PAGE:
Wednesday

17th Jan 2018

Investigation

EU states under pressure for laxity on car emissions

  • Did member states place "dissuasive" penalties on the use of illegal cheating software by car companies? (Photo: Michael Coghlan)

The European Commission is not yet reassured member states have fulfilled their obligations on emissions legislation, and is keeping the option of opening infringement procedures on the table.

The commission is worried EU countries may not have properly introduced “effective, proportionate and dissuasive” penalties for the use of defeat devices, the legal term for cheating software of the type Volkswagen used to fool emissions tests.

Thank you for reading EUobserver!

Subscribe now for a 30 day free trial.

  1. €150 per year
  2. or €15 per month
  3. Cancel anytime

EUobserver is an independent, not-for-profit news organization that publishes daily news reports, analysis, and investigations from Brussels and the EU member states. We are an indispensable news source for anyone who wants to know what is going on in the EU.

We are mainly funded by advertising and subscription revenues. As advertising revenues are falling fast, we depend on subscription revenues to support our journalism.

For group, corporate or student subscriptions, please contact us. See also our full Terms of Use.

If you already have an account click here to login.

After the Volkswagen scandal emerged, almost a year ago, the commission asked each of the 28 national governments how they have implemented the penalties requirement, to which they agreed themselves when drawing up the relevant legislation in 2007.

Since then, an exchange of letters has begun between Brussels and the national capitals. Over last months, EUobserver received the majority of them through a freedom of information request.

The commission said it had to ask permission from the member states to release the documents.

On Tuesday (6 September) however, the commission told this website that it had not received permission to release the most recent letters from Austria, Czech Republic, Denmark, France, Germany, and the United Kingdom.

“The documents relate to an ongoing investigation regarding a possible infringement of EU law,” the commission wrote.

It noted that the commission and the member states are in the so-called Pilot procedure, which is a more amicable exchange aimed at resolving issues before it gets to the infringement procedure, which can ultimately lead to fines for member states.

The goal of the Pilot procedures is to avoid infringement procedures, but the “possibility that infringement proceedings will be opened during the EU Pilot procedure cannot ... be ruled out either”, the commission noted.

“For this reason, disclosure of documents in the context of the EU Pilot procedure is also likely to affect the outcome of subsequent infringement proceedings,” it said.

That means that the current commission under leadership of Jean-Claude Juncker might do what the administration under his predecessor, Jose Manuel Barroso, failed to do.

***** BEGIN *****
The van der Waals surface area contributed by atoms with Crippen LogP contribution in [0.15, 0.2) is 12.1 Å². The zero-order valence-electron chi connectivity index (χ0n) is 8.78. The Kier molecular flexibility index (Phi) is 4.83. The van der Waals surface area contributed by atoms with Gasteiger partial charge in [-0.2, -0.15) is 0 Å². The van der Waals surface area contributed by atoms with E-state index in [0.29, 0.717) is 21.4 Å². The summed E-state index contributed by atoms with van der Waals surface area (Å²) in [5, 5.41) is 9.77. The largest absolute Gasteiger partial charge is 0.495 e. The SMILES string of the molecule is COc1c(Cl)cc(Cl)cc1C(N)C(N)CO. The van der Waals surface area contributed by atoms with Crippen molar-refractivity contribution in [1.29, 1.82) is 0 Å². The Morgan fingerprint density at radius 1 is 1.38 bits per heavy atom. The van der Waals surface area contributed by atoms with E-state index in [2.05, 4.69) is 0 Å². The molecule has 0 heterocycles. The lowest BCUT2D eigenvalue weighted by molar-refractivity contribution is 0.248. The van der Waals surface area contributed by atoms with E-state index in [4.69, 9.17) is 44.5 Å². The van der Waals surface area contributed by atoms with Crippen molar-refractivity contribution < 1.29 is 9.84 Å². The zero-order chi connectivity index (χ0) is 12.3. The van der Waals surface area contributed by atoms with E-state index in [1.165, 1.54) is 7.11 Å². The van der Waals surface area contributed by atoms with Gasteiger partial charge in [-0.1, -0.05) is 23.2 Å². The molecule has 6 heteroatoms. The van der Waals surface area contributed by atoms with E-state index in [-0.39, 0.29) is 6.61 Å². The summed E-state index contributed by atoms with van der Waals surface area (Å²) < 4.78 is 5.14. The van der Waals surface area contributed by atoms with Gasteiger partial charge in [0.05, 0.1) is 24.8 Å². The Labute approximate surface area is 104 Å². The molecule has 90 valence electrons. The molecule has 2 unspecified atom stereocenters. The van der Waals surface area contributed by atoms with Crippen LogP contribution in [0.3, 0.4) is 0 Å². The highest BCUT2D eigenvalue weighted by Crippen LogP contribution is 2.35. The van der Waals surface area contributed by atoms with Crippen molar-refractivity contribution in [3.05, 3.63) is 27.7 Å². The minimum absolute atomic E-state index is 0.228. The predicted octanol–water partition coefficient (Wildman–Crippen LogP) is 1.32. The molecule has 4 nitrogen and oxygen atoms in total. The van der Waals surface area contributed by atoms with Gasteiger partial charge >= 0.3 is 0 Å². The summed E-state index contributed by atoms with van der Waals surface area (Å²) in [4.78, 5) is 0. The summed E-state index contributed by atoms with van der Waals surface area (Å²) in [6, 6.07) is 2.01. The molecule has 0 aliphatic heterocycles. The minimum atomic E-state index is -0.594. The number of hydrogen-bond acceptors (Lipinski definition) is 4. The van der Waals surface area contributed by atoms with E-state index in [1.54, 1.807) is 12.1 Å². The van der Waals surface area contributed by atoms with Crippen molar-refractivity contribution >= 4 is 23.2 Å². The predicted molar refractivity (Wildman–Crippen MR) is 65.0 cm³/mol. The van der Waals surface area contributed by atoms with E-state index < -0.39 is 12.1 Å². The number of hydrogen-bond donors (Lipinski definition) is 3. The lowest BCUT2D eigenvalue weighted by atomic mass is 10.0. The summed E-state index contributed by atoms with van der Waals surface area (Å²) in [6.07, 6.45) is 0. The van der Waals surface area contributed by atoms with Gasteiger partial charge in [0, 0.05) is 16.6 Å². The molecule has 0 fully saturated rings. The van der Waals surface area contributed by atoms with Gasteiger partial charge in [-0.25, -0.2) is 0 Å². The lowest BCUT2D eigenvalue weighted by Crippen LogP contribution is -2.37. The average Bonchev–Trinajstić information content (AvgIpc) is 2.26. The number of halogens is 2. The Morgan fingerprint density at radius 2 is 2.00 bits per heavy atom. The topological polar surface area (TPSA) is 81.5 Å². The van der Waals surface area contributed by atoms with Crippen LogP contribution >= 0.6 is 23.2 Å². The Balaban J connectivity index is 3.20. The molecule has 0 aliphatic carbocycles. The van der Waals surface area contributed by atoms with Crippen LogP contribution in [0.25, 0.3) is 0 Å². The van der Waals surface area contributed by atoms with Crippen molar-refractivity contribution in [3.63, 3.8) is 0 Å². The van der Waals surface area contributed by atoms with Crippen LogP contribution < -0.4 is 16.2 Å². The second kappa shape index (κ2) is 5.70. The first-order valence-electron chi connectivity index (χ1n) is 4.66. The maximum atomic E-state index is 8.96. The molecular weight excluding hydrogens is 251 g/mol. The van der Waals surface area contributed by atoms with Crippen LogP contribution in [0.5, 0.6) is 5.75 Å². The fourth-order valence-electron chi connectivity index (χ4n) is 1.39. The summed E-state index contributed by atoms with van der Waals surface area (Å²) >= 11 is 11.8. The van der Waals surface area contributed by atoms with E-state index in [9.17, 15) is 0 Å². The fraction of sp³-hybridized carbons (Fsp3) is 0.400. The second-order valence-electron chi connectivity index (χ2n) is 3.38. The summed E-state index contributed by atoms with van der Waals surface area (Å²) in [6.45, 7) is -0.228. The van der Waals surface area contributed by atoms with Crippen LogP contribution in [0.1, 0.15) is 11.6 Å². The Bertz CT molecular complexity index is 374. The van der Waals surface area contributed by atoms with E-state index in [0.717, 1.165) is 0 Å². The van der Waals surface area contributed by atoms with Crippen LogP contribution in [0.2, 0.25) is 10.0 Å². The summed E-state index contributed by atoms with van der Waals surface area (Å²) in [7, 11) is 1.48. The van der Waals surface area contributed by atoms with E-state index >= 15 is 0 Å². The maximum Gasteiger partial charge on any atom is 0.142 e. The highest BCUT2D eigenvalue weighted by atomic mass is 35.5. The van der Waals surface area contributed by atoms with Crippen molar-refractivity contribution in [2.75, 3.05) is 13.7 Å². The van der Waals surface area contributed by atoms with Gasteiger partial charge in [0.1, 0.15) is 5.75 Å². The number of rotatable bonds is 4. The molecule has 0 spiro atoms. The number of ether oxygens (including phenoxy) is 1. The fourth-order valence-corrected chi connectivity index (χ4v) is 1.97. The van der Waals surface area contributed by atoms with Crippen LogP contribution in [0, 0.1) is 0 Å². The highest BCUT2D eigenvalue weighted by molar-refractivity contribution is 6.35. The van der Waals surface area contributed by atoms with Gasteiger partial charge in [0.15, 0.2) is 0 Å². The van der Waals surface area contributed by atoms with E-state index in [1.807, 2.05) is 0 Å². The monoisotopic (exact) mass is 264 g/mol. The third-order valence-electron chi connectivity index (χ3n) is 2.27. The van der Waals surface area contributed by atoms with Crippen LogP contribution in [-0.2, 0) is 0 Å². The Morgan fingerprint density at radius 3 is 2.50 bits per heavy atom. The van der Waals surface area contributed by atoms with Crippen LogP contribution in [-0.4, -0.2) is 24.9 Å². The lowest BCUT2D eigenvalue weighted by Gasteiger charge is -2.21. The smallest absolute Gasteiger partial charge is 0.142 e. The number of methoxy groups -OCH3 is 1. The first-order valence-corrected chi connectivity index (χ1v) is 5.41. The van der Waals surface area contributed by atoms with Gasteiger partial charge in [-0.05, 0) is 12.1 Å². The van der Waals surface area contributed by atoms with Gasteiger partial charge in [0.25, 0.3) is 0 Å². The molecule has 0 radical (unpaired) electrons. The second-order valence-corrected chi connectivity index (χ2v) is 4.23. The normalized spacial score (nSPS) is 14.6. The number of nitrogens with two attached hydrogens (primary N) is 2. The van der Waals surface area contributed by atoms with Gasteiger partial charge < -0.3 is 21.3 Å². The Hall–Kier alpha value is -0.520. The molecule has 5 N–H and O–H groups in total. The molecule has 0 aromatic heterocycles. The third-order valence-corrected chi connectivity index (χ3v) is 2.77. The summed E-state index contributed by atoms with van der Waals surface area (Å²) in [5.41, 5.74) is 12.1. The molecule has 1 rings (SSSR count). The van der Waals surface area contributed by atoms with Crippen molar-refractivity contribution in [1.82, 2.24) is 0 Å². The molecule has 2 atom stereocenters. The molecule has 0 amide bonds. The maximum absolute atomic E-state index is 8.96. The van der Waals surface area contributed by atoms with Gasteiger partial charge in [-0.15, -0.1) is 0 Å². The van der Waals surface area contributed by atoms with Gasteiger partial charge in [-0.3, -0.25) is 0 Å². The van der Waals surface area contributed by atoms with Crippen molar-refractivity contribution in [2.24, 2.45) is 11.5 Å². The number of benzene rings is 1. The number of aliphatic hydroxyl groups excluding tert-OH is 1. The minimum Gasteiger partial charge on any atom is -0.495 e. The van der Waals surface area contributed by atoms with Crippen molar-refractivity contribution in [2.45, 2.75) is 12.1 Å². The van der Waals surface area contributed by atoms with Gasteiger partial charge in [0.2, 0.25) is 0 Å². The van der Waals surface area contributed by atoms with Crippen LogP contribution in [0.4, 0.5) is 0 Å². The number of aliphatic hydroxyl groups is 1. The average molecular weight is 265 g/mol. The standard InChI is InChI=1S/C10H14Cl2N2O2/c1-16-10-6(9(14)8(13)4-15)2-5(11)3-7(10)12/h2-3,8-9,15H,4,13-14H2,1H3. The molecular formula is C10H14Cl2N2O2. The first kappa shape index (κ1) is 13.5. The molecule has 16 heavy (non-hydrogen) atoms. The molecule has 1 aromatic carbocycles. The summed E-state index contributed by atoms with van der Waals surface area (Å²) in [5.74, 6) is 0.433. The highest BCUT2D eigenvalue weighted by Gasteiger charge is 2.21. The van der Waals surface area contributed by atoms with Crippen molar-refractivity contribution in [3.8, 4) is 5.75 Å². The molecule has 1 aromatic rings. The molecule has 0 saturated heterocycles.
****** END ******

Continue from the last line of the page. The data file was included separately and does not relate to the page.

Initially, member states were required to inform the commission about which penalties they had installed for the use of defeat devices in 2009. Not one country was on time.

Subsequently, the commission sent out letters requesting this information in 2013, but received a reply from only eighteen member states. It did nothing to follow-up on those replies, nor did it ask again from the countries that had not sent anything.

The rejection to release documents by the six member states mentioned above, does not automatically prove that the commission will open infringement procedures against these countries, nor does it mean that other countries are already off the hook.

Emissions cheats face tiny fines in some EU states

Fines for car firms that cheat tests in the EU range from €7 million to €1,000. EU commission itself unsure to what extent states complied with rules on "dissuasive" penalties.

Stakeholders' Highlights

  1. ILGA EuropeFreedom of Movement and Same-Sex Couples in Romania – Case Update!
  2. EU2017EEEstonia Completes First EU Presidency, Introduced New Topics to the Agenda
  3. Bio-Based IndustriesLeading the Transition Towards a Post-Petroleum Society
  4. ACCAWelcomes the Start of the New Bulgarian Presidency
  5. Mission of China to the EUPremier Li and President Tusk Stress Importance of Ties at ASEM Summit
  6. EU2017EEVAT on Electronic Commerce: New Rules Adopted
  7. European Jewish CongressChair of EU Parliament Working Group on Antisemitism Condemns Wave of Attacks
  8. Counter BalanceA New Study Challenges the Infrastructure Mega Corridors Agenda
  9. Dialogue PlatformThe Gülen Community: Who to Believe - Politicians or Actions?" by Thomas Michel
  10. Plastics Recyclers Europe65% Plastics Recycling Rate Attainable by 2025 New Study Shows
  11. European Heart NetworkCommissioner Andriukaitis' Address to EHN on the Occasion of Its 25th Anniversary
  12. ACCACFOs Risk Losing Relevance If They Do Not Embrace Technology

Latest News

  1. Post-Brexit trade roll-over not automatic, EU paper says
  2. Oettinger pushes plastic tax but colleagues express doubts
  3. MEPs target exports of cyber surveillance tech
  4. Kosovo killing halts EU talks in Brussels
  5. ECB withheld information on 'flawed' bank supervision
  6. Fewer MEPs than visitors turn up for Estonian PM
  7. EU names China and Russia as top hackers
  8. Ten Commandments to overcome the EU's many crises